Parting the Curtains

One of the best ways to sense the reality of “globality” is to be there when it begins to happen.Last [...]

June 1 1990 by Robert W. Lear


One of the best ways to sense the reality of “globality” is to be there when it begins to happen.

Last September, I was a tourist in Czechoslovakia, Hungary and Yugoslavia when the East Germans began streaming into Austria and when freedom from Communist domination became a probability.

It was really an exciting place to be; the experience stimulated much more extensive follow-through reading and thinking on my part than if I had simply scanned the headlines in the New York Times and the Wall Street Journal.

Last February, I was a tourist again, this time in the Republic of South Africa. I was in Johannesburg when President F.W. de Klerk made his pronouncement, and in Cape Town the exact day Nelson Mandela was released.

Again, it was an exhilarating place to be; again, my reading came alive and my global comprehension was immeasurably enhanced.

In both cases, hitherto reclusive countries were confronting their political establishments, their restraints and regulations, and their personal rights and freedoms.

But more important, they were doing so with a high profile and in the glare of the international press.

Both cases involved bold and courageous leaders-Gorbachev and de Klerk-who offered imaginative proposals at a risk to their political and personal lives. In both cases, it was obvious that in the countries I visited, life would never be the same again.

I was fascinated, of course, by the great issues of human rights and political restructuring. As a businessman, however, I was even more intrigued with contemplation of the changes that now come into view for business in each country.

Interestingly, there are some surprising similarities and some striking differences.

In the European case, which my economist friends dub “the New Capitalist States,” I came away dismayed with the monumental nature of the jobs to be done.

The plants I saw were outmoded and without environmental controls; there had been little or no capital investment for 50 years.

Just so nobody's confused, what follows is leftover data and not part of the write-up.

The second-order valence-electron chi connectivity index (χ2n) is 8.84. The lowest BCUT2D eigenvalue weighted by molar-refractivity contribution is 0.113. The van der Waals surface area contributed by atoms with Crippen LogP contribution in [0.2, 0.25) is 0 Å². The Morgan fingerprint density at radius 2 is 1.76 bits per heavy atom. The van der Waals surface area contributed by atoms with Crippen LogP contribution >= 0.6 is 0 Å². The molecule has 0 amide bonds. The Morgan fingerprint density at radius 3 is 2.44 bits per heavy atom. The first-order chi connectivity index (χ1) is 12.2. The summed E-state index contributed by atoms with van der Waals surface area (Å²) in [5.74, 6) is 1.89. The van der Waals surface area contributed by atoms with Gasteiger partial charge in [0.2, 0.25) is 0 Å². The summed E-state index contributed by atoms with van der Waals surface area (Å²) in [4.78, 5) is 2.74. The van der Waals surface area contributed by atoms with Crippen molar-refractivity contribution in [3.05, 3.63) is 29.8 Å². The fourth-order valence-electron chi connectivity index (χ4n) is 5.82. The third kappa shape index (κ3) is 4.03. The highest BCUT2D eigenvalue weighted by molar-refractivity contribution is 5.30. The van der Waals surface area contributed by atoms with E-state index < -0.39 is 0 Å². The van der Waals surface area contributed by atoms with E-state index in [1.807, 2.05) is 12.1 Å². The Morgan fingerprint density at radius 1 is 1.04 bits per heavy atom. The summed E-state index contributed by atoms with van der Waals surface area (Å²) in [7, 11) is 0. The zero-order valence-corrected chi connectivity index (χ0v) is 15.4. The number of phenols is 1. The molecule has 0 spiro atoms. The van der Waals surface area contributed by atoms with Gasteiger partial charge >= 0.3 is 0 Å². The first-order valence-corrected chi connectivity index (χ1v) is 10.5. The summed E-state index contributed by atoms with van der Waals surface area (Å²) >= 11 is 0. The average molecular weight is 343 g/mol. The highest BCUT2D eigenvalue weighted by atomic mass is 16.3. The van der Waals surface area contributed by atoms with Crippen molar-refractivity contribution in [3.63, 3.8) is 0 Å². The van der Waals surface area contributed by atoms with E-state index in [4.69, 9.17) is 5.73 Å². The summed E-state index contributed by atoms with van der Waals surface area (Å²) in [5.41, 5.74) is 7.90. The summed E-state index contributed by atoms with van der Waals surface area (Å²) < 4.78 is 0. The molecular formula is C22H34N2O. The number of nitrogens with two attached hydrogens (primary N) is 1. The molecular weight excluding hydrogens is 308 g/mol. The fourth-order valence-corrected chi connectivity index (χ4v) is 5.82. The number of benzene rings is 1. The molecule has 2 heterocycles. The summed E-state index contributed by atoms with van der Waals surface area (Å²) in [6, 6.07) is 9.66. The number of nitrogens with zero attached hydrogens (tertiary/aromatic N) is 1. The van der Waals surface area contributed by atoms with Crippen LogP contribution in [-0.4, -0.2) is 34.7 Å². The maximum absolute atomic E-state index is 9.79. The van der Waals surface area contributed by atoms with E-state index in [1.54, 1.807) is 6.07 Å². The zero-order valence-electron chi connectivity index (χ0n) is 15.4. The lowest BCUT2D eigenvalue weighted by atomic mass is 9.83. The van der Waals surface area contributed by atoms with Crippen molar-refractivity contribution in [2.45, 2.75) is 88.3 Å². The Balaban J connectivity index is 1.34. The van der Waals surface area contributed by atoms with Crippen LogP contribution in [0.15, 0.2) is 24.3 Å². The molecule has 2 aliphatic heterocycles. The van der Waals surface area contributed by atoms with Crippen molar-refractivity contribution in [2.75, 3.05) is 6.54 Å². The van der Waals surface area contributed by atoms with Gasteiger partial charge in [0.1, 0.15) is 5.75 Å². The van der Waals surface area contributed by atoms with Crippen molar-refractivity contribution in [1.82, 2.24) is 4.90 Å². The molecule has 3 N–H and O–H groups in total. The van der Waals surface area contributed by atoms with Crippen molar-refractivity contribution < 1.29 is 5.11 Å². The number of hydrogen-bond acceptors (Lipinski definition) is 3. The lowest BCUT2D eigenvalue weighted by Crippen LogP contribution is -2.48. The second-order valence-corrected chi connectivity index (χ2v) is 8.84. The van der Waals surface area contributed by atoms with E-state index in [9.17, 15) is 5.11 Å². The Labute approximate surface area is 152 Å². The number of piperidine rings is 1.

The cities I saw were physically drab with little new building or modernization under way. The companies were bureaucratic with poor record systems, bad work rules and no marketing programs. How long will it take, I thought, to privatize, refinance, computerize and regenerate these failing businesses?

In South Africa, the housing and educational facilities were even worse than in New York City.

But the infrastructure of the country is up-to-date: the highways, office buildings, communications and services of all types are first rate.

The plants I saw are visually comparable to our American ones, as many of them were American at one time. Only 200 U.S. companies actually pulled out, and to my surprise, many U.S. corporations are still going strong. Of those that left, most were quickly replaced by Japanese and other foreigners or went through a management buy-out and kept operating much as they did before sanctions.

The South African executives I met were effective in every sense. I came away with the impression that if we leave them alone for a few years, they have an excellent shot at working out a tenable solution to their massive human rights problems.

Perhaps the greatest business assets of a New Europe are the large numbers of skilled workers available at a much lower rate than those of Old Europe. In a new South Africa, if there is going to be one, the weakest link in a business revival is the need to educate and train the overwhelmingly large numbers of unskilled workers available.

In both cases, the element of political instability, plus the ever-present danger of inflation, creates an added risk factor for business investment. Offsetting this, if new government approaches succeed, there should be a significant rise in standards of living everywhere, and, in all cases, a huge increase in tourism and its ancillary lodging and entertainment income.

It will be fascinating to watch these “turnaround” countries as they emerge from behind the curtains that have shut them off from most of the capitalist world and as they strive to become effective global players.

I make absolutely no pretense of being a knowledgeable economist or student of the history now being made in Eastern Europe and South Africa.

Yet I cannot help observing that the U.S. has a remarkable opportunity to lend assistance in the form of tolerance, patience, money and business partnering to both areas as they continue to struggle to right themselves. If we do, and they succeed, democracy will truly be the global winner.


Formerly the CEO of F.&M. Schaefer (1972-1977), Robert W. Lear teaches at Columbia Business School where he is Executive-in-Residence. He is an independent general partner of Equitable Capital Partners and holds directorships with Cambrex Corporation Inc.; Crane Company; Scudder Capital Growth, Equity Income, Development, International and International Bond Funds; Korea Fund; Medusa Corporation; WICAT Systems Inc; and Welsh, Carson, Anderson, Stow Venture Capital Co. He authored the recently published book, How to Turn Your MBA Into a CEO.